The institution of asceticism (sannyasa) is the distinguishing feature of the varnashrama system. It is the fourth stage in the life of a person belonging to the system; the other three being Brahmacharya (period of spiritual training), Garhastya (householder life) and Vanaprastha (period of retirement from domestic life). The Yati or sannyasin does not cook for himself. He may accept food cooked by the twice-born, who, being worshippers of Vishnu, cook only for the Lord. No articles of food may be offered to Vishnu that may cause pain to any sentient being or stimulate animal passion. Hence there should be no objection on the part of sannyasins to accept food cooked by Brahmana householders.

But no sannyasin may settle down at any place other than the Abode of the Lord. A sannyasin must continuously move from place to place for the benefit of those who lead a stationary life. A sannyasin has no other purpose than to serve the Pleasure of Vishnu. He is the Guru or spiritual Guide of all persons belonging to the other three stages. It is the duty of every householder to hospitably receive him with the greatest honor. It is the duty of the householder to offer his best hospitality to the sannyasin who is always a chance-guest. It is also his duty to receive the sannyasins with the greatest honour that is due to the order of the spiritual teachers of society.

The sannyasin is the chance-guest whom Sree Gaursundar specifically teaches all householders as in duty bound to honour. according to the varnashrama system no person is to be permitted to live for himself. The professional beggars are no exception to this rule. But neither the professional beggar nor the self-centered householder is a fit member of the society that is organized for serving the spiritual end although they are tolerated and given the chance of improvement by the generous provision of the system. The loyal members of the system never live unto themselves and are therefore, neither selfish householders nor professional beggars; although all householders are required by the system to tolerate and cherish even disloyal persons for the purpose of mutual improvement.

The professional beggar and miserly householder necessarily claim the lion's share of hospitality of every loyal household in a society in which they happen to form the majority of members. It is not laid down in the Shastras that there is any obligatory duty of hospitality toward those guests who insist on staying at a place for more than a single day at a time. From this provision it appears that the obligatory duty of householders towards chance-guests really refers to the sannyasins. The poor and the distressed are also mentioned in the Shastras as objects of charity. But it is carefully laid down that charitable gifts to such persons would benefit the giver and the receiver in the worldly sense only. But the hospitality to the chance-guest is recommended on the ground that it produces spiritual benefit to the householder without the necessity of his having to try to find out sadhus by undertaking journeys that are also enjoined to holy places where only the sadhus are to be ordinarily met with. Every householder was provided by means of such organized hospitality with the opportunity of spiritual communion with the sadhus coming to his door by serving them for his own benefit. In this duty all members of his family could also participate and be benefited thereby. It is not merely social benefit which would be secured by this practice, but an inclination for the spiritual service of the Lord without which no so-called social good is worth a brass farthing.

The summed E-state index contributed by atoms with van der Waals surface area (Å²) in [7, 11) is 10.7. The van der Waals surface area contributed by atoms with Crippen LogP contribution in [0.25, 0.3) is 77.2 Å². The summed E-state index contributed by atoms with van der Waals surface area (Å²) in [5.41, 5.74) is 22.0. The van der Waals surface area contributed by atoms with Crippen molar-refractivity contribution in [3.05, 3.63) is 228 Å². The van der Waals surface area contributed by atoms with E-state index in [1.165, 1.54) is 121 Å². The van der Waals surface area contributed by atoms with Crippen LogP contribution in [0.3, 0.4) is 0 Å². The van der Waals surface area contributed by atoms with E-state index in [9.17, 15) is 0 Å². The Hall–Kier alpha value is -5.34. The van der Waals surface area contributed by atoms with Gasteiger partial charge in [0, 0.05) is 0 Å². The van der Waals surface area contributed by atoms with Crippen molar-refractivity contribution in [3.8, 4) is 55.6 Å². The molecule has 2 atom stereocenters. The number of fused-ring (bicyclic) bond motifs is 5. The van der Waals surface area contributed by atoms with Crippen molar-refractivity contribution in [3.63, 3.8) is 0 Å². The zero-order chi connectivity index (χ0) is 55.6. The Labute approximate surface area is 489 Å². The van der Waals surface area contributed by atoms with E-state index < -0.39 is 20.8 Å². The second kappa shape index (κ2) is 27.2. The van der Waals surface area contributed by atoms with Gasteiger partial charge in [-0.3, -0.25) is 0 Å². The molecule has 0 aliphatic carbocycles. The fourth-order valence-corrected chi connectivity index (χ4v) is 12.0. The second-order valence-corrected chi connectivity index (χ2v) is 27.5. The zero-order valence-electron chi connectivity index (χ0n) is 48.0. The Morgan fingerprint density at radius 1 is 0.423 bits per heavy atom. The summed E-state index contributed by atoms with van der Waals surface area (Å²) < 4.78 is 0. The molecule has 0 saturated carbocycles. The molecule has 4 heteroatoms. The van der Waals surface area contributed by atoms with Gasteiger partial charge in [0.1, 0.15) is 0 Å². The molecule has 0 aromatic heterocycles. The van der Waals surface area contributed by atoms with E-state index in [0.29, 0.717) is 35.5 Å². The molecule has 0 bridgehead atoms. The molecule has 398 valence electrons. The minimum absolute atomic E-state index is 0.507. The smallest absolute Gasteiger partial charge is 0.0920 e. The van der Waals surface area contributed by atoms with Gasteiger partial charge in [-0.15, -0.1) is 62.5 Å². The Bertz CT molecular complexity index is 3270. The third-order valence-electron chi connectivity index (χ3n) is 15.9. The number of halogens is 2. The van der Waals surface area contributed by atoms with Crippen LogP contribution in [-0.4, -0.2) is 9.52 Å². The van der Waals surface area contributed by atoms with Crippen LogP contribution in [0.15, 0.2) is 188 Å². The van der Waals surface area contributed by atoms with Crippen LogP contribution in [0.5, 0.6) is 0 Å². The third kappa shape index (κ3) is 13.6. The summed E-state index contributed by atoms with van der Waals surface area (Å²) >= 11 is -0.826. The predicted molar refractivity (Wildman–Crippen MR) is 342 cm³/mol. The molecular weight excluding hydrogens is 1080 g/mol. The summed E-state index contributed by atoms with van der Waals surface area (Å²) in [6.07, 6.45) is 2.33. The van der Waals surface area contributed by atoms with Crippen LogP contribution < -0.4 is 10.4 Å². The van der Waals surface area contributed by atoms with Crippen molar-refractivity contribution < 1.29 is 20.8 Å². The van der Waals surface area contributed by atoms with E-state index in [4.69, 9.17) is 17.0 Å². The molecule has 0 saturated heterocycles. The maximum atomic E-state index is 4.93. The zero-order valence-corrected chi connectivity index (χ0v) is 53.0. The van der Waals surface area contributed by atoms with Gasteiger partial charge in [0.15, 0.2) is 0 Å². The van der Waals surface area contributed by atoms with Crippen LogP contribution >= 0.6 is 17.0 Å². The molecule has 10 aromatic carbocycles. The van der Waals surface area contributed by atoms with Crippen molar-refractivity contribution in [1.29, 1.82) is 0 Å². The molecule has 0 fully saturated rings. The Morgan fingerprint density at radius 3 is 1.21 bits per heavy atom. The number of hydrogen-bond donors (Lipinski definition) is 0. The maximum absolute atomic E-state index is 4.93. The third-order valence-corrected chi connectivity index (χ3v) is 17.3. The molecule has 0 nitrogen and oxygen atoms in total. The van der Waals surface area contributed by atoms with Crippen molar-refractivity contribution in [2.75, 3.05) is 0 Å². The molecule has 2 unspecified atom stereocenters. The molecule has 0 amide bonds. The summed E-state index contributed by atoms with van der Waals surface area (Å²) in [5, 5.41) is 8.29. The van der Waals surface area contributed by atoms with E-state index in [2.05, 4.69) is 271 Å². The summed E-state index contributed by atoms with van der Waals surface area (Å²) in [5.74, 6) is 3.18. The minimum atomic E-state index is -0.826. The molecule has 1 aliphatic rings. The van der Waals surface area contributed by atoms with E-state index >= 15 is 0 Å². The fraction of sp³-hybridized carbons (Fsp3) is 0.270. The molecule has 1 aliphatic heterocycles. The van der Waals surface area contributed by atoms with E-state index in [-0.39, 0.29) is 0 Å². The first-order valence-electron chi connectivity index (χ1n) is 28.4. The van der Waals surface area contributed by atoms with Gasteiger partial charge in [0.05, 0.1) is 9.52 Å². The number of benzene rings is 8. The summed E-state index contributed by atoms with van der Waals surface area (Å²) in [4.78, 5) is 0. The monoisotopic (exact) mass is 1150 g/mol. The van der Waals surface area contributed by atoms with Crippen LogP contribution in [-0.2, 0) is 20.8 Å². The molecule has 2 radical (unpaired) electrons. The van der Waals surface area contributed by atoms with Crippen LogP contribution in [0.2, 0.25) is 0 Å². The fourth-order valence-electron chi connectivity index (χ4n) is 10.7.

The institution of sannyasins is, of course, also liable to degenerate. Those sannyasin who do not serve the Lord are even worse than mere professional beggars. There has been an enormous increase of both species of beggars, as is to be expected in this world. But those professional beggars who pass themselves off as sannyasins in order to exploit the religious homage of the good householders, are also liable to be benefited by having to conform to the rules of the order which require every sannyasin to keep aloof from all association with the other sex and strictly discourage all accumulation of wealth, fixity of habitation and luxurious living. Those professional beggars with the garb of sannyasins who observe none of these rules, should be regarded as mere scoundrels who must not certainly be honoured as the spiritual teachers of the community. But it should be possible for every householder, with a clear realization of the true principles of the varnashrama system, to practice unstinted charity and good will towards all persons in the measure that is due to each. But the claim of pseudo-sannyasins, to be the authorized spiritual teachers of the community, should not also be seriously entertained on any Shastric principle. They may be sent away with kind words and outward respect due to their garb and may be given the bare necessaries of life of which they may actually stand in need.